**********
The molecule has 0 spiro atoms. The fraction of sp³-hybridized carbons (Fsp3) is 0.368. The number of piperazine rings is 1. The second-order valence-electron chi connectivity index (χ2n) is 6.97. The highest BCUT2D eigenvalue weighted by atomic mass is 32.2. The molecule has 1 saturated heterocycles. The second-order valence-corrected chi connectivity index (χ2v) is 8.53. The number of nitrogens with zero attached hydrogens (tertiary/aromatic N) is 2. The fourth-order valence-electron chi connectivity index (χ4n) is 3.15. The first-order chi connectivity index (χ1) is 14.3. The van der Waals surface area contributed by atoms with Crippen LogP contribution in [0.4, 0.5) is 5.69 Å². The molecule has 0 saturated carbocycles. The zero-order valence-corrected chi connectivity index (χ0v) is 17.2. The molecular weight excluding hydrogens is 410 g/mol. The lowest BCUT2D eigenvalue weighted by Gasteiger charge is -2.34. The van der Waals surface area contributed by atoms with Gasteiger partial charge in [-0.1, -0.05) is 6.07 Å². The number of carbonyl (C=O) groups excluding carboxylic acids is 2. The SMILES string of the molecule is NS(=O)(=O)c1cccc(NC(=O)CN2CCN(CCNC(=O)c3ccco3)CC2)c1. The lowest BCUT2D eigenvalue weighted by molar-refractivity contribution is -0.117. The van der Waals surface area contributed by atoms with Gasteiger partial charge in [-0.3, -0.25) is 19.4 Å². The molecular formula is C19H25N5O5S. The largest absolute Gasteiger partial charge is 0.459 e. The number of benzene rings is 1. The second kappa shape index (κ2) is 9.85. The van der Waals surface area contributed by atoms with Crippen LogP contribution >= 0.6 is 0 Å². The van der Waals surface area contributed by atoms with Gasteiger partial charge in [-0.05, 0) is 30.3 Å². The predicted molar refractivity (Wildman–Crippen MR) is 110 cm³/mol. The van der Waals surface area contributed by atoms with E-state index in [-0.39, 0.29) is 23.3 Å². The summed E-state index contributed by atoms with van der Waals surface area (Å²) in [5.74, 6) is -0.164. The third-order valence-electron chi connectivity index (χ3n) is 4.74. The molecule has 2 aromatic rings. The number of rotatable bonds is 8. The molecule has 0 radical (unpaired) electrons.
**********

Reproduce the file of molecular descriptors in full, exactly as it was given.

The molecule has 0 spiro atoms. The fraction of sp³-hybridized carbons (Fsp3) is 0.368. The number of piperazine rings is 1. The second-order valence-electron chi connectivity index (χ2n) is 6.97. The highest BCUT2D eigenvalue weighted by atomic mass is 32.2. The molecule has 1 saturated heterocycles. The second-order valence-corrected chi connectivity index (χ2v) is 8.53. The number of nitrogens with zero attached hydrogens (tertiary/aromatic N) is 2. The fourth-order valence-electron chi connectivity index (χ4n) is 3.15. The first-order chi connectivity index (χ1) is 14.3. The van der Waals surface area contributed by atoms with Crippen LogP contribution in [0.4, 0.5) is 5.69 Å². The molecule has 0 saturated carbocycles. The zero-order valence-corrected chi connectivity index (χ0v) is 17.2. The molecular weight excluding hydrogens is 410 g/mol. The lowest BCUT2D eigenvalue weighted by Gasteiger charge is -2.34. The van der Waals surface area contributed by atoms with Gasteiger partial charge in [-0.1, -0.05) is 6.07 Å². The number of carbonyl (C=O) groups excluding carboxylic acids is 2. The SMILES string of the molecule is NS(=O)(=O)c1cccc(NC(=O)CN2CCN(CCNC(=O)c3ccco3)CC2)c1. The lowest BCUT2D eigenvalue weighted by molar-refractivity contribution is -0.117. The van der Waals surface area contributed by atoms with Gasteiger partial charge in [-0.3, -0.25) is 19.4 Å². The molecular formula is C19H25N5O5S. The largest absolute Gasteiger partial charge is 0.459 e. The number of benzene rings is 1. The second kappa shape index (κ2) is 9.85. The van der Waals surface area contributed by atoms with Crippen LogP contribution >= 0.6 is 0 Å². The van der Waals surface area contributed by atoms with Gasteiger partial charge in [-0.05, 0) is 30.3 Å². The predicted molar refractivity (Wildman–Crippen MR) is 110 cm³/mol. The van der Waals surface area contributed by atoms with E-state index in [-0.39, 0.29) is 23.3 Å². The summed E-state index contributed by atoms with van der Waals surface area (Å²) in [5.74, 6) is -0.164. The third-order valence-electron chi connectivity index (χ3n) is 4.74. The molecule has 2 aromatic rings. The number of rotatable bonds is 8. The molecule has 0 radical (unpaired) electrons.